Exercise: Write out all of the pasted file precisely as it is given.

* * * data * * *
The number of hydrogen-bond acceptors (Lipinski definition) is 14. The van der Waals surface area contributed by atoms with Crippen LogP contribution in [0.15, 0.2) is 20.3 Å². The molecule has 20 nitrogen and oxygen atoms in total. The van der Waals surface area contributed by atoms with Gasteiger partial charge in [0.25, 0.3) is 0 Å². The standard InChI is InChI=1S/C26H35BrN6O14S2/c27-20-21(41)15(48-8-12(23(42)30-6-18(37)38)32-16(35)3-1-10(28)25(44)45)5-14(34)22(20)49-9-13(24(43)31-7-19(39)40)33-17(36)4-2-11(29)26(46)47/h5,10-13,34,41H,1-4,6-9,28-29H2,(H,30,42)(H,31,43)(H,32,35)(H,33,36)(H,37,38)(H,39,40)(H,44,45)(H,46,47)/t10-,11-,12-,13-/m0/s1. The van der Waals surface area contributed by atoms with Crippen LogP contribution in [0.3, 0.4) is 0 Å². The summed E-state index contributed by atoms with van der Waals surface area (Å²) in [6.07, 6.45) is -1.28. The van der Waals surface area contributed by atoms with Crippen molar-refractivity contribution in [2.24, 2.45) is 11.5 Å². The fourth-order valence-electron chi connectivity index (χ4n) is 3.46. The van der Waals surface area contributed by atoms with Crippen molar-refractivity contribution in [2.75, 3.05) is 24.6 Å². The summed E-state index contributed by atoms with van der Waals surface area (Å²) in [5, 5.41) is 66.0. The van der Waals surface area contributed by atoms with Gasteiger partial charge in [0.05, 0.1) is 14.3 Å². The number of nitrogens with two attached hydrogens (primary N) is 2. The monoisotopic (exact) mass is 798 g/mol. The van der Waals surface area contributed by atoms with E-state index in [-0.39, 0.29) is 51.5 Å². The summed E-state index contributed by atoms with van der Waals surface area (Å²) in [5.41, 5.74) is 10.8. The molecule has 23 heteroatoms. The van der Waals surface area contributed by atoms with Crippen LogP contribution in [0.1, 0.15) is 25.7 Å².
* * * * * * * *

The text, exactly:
The number of hydrogen-bond acceptors (Lipinski definition) is 14. The van der Waals surface area contributed by atoms with Crippen LogP contribution in [0.15, 0.2) is 20.3 Å². The molecule has 20 nitrogen and oxygen atoms in total. The van der Waals surface area contributed by atoms with Gasteiger partial charge in [0.25, 0.3) is 0 Å². The standard InChI is InChI=1S/C26H35BrN6O14S2/c27-20-21(41)15(48-8-12(23(42)30-6-18(37)38)32-16(35)3-1-10(28)25(44)45)5-14(34)22(20)49-9-13(24(43)31-7-19(39)40)33-17(36)4-2-11(29)26(46)47/h5,10-13,34,41H,1-4,6-9,28-29H2,(H,30,42)(H,31,43)(H,32,35)(H,33,36)(H,37,38)(H,39,40)(H,44,45)(H,46,47)/t10-,11-,12-,13-/m0/s1. The van der Waals surface area contributed by atoms with Crippen LogP contribution in [0.3, 0.4) is 0 Å². The summed E-state index contributed by atoms with van der Waals surface area (Å²) in [6.07, 6.45) is -1.28. The van der Waals surface area contributed by atoms with Crippen molar-refractivity contribution in [2.24, 2.45) is 11.5 Å². The fourth-order valence-electron chi connectivity index (χ4n) is 3.46. The van der Waals surface area contributed by atoms with Crippen molar-refractivity contribution in [2.75, 3.05) is 24.6 Å². The summed E-state index contributed by atoms with van der Waals surface area (Å²) in [5, 5.41) is 66.0. The van der Waals surface area contributed by atoms with Gasteiger partial charge in [0.05, 0.1) is 14.3 Å². The number of nitrogens with two attached hydrogens (primary N) is 2. The monoisotopic (exact) mass is 798 g/mol. The van der Waals surface area contributed by atoms with E-state index in [-0.39, 0.29) is 51.5 Å². The summed E-state index contributed by atoms with van der Waals surface area (Å²) in [5.41, 5.74) is 10.8. The molecule has 23 heteroatoms. The van der Waals surface area contributed by atoms with Crippen LogP contribution in [0.1, 0.15) is 25.7 Å².